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New Cisco Jabber for Virtual Environments Provides Superior User Experience

As a technology guy, I’m always fascinated to see what new gadgets and technologies get announced at CES.  Some are pretty cool; some I think will only make it to the headlines.  In the end, which gadget will enjoy large-scale adoption and best empower the user?  The one that best meets the user needs with a superior user experience.

Similarly, Cisco’s announcement today  is all about providing a superior user experience to virtual desktop users and truly empowering them to reach new levels of productivity.  With the new software-enabled Cisco Jabber for virtual environments and integrated UC accessories Cisco is continuing to evolve the virtual desktop into a virtual workspace and pursuing a long-term software strategy for Cisco Virtualization Experience Infrastructure (VXI).

According to Gartner, Read More »

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What Cisco Partners Need to Know About the New Release of VXI

Cisco partners have told us multiple times that the Virtualization Experience Infrastructure (VXI) continues to be the Gold standard for Virtual Desktop Infrastructure (VDI). We appreciate your input. At the same time, we know there’s more we can do to help you.

So we’re happy to share with you that a new release of VXI comes out today. What does this mean for you?

Let’s have a look first at what’s new, how this meets your customers’ demands, and then how that applies to your business.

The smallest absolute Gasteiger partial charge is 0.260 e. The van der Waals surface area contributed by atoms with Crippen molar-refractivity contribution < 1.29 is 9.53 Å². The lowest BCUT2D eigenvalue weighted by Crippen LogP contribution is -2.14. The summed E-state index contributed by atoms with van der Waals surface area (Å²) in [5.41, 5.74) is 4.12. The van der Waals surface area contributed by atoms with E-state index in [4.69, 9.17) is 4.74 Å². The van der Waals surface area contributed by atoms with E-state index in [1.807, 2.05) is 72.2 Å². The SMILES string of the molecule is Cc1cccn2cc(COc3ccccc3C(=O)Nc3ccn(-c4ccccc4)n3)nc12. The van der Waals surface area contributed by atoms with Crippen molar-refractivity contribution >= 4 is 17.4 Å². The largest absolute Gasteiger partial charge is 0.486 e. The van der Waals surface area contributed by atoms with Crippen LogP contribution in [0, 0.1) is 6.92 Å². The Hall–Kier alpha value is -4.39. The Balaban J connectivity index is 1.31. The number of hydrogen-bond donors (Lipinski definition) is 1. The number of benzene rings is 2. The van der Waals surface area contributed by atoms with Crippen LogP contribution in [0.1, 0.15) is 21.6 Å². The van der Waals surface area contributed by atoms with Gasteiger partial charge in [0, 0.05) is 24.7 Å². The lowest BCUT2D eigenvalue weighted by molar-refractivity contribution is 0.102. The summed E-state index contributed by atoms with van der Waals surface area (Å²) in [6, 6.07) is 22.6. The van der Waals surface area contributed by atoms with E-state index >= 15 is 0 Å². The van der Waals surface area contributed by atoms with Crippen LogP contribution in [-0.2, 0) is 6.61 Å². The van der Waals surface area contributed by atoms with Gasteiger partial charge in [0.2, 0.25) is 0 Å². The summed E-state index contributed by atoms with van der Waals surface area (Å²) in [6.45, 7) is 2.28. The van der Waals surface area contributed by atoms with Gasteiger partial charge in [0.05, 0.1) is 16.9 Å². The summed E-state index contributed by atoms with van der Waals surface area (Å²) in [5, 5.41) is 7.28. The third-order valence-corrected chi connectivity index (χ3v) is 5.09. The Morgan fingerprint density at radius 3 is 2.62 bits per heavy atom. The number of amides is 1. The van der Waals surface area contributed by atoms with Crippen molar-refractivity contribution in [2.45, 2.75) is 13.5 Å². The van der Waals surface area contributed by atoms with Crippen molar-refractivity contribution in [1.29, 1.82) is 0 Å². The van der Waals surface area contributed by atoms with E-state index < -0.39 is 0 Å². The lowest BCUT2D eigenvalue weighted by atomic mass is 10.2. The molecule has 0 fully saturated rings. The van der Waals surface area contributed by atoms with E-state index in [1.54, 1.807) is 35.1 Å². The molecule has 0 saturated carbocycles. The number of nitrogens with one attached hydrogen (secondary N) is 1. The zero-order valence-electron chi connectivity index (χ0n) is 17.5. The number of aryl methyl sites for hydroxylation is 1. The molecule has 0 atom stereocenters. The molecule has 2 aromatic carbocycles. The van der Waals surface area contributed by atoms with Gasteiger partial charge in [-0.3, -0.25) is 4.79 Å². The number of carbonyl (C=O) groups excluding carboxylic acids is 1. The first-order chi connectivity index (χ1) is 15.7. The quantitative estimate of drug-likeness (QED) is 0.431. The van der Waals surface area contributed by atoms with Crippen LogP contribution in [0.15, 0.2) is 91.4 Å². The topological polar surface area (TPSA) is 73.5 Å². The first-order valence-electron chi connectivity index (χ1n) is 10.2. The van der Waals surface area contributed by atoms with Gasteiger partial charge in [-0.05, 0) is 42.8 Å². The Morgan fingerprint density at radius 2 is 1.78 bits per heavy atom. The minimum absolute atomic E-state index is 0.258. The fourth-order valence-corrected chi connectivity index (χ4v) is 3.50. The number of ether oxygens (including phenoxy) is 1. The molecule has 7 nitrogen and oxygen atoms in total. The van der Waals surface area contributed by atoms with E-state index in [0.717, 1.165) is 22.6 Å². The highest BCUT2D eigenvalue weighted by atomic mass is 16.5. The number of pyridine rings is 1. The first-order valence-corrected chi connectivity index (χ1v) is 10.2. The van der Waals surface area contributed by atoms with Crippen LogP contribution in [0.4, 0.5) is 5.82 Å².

First, key to the announcement is an opportunity for partners to now offer Cisco’s collaborative services, enabled by Cisco Jabber. This means customers can select the work style most suited to their needs: mobile, fixed, and now virtual. Cisco Jabber for virtual environments is enabled by Cisco Virtualization Experience Media Engine (VXME), a new software component that delivers high-definition video and voice communications to be integrated as part of a virtual desktop session.

Why is this important for your customers? Read More »

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Model “A Day in the Life …” for Better Collaboration

There’s a lot of collaboration technology out there and deciding which technology to invest in can be daunting.  How often have you heard of a company making a major investment in technology for it to become “shelfware” and never see deployment?  How often have you heard of a company that’s deployed a technology, yet nobody in the company is willing to use it?  How often have you heard of a company that has several products from different vendors that do exactly the same thing?